“Inequality is one of the greatest challenge of our time – this conference is critical”

Oran R Young

Some short reflections on the 2017 Lund Conference on Earth System Governance

It is now just under three weeks since the 2017 Lund Conference on Earth System Governance. In the months running up to the event, my team and I put in many hours of preparation for the event. Much of it was logistical to ensure a smooth and comfortable conference for all of you. However, the best part for me as the conference chair was sinking my teeth into the substance and content of the conference. Allocation & Access in a Warming and Increasingly Unequal World was a conference theme which spoke to the rapidly changing socio-political and geo-biophysical conditions we face, to the need to engage with a whole system perspective on the earth system and most excitingly for me personally, to ask questions of justice and fairness when interrogating access and allocation and all facets of our work.

At the 50 formal sessions where we, as a community of the Earth System Governance network, discussed and debated the issues and our contributions to earth system governance, the maturity of the discussion, the valuable intellectual contributions and the openness to learn across disciplines was inspiring and challenging. I hope that you had many more informal conversations over the days that served the same purpose. Thinking about the implications of the Anthropocene concept; what is needed for transformation; how we foster decarbonisation; what kind of democracy is necessary and whether our work contributes to justice outcomes were some of broad questions that swirled around the conference.

As a final word on the conference, I would like to leave you with the reminder that the issues we engage with in our research and intellectual enquiry are the very essence of life and well-being for all people and the planet. We, as a community, can and must continue to contribute through our activism, our politics and our science for a just and sustainable world.

Vasna Ramasar

It was so nice to get together and again meet the Earth System Governance community. It is such a nice bunch of people! The atmosphere(!) is always great with a good balance of humour and science-based doomsday prophecies. I was particularly pleased to hear a new voice in the Earth System Governance context, Erik Olin Wright (University of Wisconsin). Coming from a radical branch of sociology he provided new perspectives on issues of earth system governance. It was a positive message: that change for the better is possible if underpinned by a profound and systematic understanding of the political economy and the drivers of unsustainability.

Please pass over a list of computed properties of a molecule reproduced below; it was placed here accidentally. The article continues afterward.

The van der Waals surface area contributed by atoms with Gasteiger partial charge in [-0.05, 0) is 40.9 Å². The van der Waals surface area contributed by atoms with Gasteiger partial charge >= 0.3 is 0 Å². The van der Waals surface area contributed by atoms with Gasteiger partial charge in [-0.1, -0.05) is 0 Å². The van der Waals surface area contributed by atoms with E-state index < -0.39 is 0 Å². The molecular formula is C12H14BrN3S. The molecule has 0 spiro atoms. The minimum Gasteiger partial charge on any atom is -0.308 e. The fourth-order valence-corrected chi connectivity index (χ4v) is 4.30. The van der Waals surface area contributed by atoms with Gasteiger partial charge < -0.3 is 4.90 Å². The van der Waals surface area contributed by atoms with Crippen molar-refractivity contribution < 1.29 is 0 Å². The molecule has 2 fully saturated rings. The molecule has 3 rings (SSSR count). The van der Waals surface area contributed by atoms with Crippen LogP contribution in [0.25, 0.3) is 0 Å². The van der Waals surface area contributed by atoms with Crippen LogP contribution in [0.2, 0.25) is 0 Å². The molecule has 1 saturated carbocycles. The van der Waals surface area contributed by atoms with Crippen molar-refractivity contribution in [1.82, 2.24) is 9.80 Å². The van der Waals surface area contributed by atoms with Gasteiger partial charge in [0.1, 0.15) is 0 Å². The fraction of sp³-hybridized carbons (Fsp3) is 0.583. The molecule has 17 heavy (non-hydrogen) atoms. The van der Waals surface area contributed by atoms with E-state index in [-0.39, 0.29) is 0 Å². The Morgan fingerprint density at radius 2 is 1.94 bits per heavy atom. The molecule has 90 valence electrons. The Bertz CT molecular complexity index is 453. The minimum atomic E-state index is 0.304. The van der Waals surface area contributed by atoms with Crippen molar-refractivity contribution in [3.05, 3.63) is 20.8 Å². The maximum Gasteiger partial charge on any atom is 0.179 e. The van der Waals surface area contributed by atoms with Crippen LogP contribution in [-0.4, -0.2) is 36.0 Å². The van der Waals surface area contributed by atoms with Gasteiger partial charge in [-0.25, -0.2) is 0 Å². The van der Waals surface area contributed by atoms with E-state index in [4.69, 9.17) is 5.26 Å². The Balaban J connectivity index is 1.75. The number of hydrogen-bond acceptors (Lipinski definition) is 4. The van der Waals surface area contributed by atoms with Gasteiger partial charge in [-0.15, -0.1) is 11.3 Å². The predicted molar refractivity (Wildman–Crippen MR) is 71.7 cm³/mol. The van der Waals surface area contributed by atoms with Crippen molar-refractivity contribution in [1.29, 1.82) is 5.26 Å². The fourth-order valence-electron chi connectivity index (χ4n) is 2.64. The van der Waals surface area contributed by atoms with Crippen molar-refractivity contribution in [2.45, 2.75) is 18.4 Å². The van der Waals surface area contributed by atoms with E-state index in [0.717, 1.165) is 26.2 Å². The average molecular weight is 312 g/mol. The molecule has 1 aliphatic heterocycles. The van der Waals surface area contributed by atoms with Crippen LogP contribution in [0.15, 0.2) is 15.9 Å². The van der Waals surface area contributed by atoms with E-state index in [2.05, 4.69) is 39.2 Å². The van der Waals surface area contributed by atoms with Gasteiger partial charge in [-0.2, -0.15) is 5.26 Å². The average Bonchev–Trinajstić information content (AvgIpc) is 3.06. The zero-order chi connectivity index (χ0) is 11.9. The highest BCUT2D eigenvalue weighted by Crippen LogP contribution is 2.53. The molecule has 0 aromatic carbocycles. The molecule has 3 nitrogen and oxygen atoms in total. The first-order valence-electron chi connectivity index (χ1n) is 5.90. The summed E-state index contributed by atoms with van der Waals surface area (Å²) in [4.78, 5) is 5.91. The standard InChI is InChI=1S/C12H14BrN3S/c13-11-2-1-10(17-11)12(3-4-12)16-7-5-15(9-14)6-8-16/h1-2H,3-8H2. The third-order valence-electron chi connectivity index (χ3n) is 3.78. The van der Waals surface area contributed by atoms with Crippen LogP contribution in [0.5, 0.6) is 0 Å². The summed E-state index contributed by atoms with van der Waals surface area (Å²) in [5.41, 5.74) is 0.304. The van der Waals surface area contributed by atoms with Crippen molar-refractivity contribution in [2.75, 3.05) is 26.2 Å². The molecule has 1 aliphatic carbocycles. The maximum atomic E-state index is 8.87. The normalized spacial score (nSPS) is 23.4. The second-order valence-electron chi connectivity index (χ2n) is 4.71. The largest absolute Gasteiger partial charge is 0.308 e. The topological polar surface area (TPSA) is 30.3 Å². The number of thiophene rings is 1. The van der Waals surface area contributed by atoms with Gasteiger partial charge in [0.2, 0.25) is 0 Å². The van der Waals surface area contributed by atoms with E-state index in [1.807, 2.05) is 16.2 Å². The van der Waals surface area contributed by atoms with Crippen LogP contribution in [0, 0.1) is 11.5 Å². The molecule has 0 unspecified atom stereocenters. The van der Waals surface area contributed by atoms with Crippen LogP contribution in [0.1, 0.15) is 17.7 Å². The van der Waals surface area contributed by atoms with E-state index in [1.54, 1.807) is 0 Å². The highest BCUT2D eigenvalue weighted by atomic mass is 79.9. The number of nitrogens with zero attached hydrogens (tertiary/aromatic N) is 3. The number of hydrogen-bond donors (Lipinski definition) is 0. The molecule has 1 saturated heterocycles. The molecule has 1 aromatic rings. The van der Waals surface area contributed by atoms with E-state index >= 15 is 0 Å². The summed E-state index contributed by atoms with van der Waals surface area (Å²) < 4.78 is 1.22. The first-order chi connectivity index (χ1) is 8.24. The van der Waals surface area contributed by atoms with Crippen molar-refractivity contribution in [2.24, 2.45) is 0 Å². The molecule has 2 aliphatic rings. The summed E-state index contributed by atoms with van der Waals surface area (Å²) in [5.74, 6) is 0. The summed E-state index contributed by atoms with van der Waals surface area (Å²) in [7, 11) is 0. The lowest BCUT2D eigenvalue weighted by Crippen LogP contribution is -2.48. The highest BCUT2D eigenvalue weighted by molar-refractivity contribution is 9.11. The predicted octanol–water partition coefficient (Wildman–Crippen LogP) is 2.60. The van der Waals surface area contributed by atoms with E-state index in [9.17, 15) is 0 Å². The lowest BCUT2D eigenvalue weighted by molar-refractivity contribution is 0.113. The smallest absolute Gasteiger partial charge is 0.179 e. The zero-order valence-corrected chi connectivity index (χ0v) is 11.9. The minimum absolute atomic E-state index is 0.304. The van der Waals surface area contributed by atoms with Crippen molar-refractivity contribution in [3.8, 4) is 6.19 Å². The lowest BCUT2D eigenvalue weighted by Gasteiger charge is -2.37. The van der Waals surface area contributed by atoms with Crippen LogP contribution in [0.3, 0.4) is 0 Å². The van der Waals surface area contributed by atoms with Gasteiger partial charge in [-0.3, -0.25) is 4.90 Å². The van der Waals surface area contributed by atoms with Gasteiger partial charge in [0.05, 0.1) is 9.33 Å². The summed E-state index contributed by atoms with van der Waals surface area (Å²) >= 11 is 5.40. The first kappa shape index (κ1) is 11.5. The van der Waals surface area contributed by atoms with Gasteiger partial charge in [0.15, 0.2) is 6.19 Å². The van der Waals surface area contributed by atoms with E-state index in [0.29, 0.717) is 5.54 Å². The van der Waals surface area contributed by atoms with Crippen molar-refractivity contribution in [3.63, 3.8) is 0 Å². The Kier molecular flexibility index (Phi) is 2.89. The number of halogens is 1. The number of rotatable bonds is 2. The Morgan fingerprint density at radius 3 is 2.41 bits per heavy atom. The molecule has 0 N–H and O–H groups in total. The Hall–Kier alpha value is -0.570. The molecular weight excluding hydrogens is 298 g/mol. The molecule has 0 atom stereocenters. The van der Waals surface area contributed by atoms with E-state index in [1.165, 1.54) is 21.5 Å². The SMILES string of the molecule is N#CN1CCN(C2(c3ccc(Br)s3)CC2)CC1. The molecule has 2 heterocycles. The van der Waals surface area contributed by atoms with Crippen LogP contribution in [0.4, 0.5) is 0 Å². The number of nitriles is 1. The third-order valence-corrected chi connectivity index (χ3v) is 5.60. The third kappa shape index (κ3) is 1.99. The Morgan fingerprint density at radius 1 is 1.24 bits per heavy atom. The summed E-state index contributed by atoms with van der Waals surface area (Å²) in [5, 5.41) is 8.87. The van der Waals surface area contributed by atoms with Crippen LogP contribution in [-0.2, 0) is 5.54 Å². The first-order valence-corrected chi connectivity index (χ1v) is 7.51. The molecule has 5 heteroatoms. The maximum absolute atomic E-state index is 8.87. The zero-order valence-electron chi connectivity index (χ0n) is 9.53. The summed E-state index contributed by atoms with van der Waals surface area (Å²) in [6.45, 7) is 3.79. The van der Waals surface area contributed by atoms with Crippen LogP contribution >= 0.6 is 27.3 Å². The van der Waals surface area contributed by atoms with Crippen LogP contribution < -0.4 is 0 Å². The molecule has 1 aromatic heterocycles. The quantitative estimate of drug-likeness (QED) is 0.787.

As always, the conference was full of interesting (and some not so interesting) parallel sessions / semi-plenary session and lots of discussions and talks during and in between sessions. The US president was more present than ever in these talks, providing many opportunities for both despair and laughter. The logistics worked really well – thanks to the venues being some 300 m apart we got our daily dose of fresh air (and even some rays of sunshine) and exercise. The food was great and I even managed to keep my bio-degradable coffee mug throughout the entire week – just waiting for it to degrade now when the conference is over.

Luckily, it seems that the Earth System Governance project will not go the same way as my coffee mug, the New Directions team made great progress towards a new and revamped science plan to be presented at the next conference in Utrecht in October/November 2018. Also, the International Project Office (competently operated by Ruben and Charlotta) seems to defy decomposition and will get a new home at the University of Utrecht, thanks to competent lobbying by Frank. Congratulations!

Finally, the conference team, led by Charlotta, Isabell, Ruben, and Vasna (in alphabetic order) are to be congratulated for arranging and running such a successful and memorable conference, and the same goes for the enthusiastic student volunteers.

Lennart Olsson

The Early Career Researcher Workshop

“I think the format of the early career researcher workshop prior to the annual conferences has proven successful. We received very positive feedback from both the participants and the senior researchers who gave keynotes during the workshop. The event provides a dedicated forum for early career researchers to meet, discuss common challenges and share lessons learned. It also spearheads collaborations between early career researchers from different universities, for example in the form of joint papers.”

Jennifer Bansard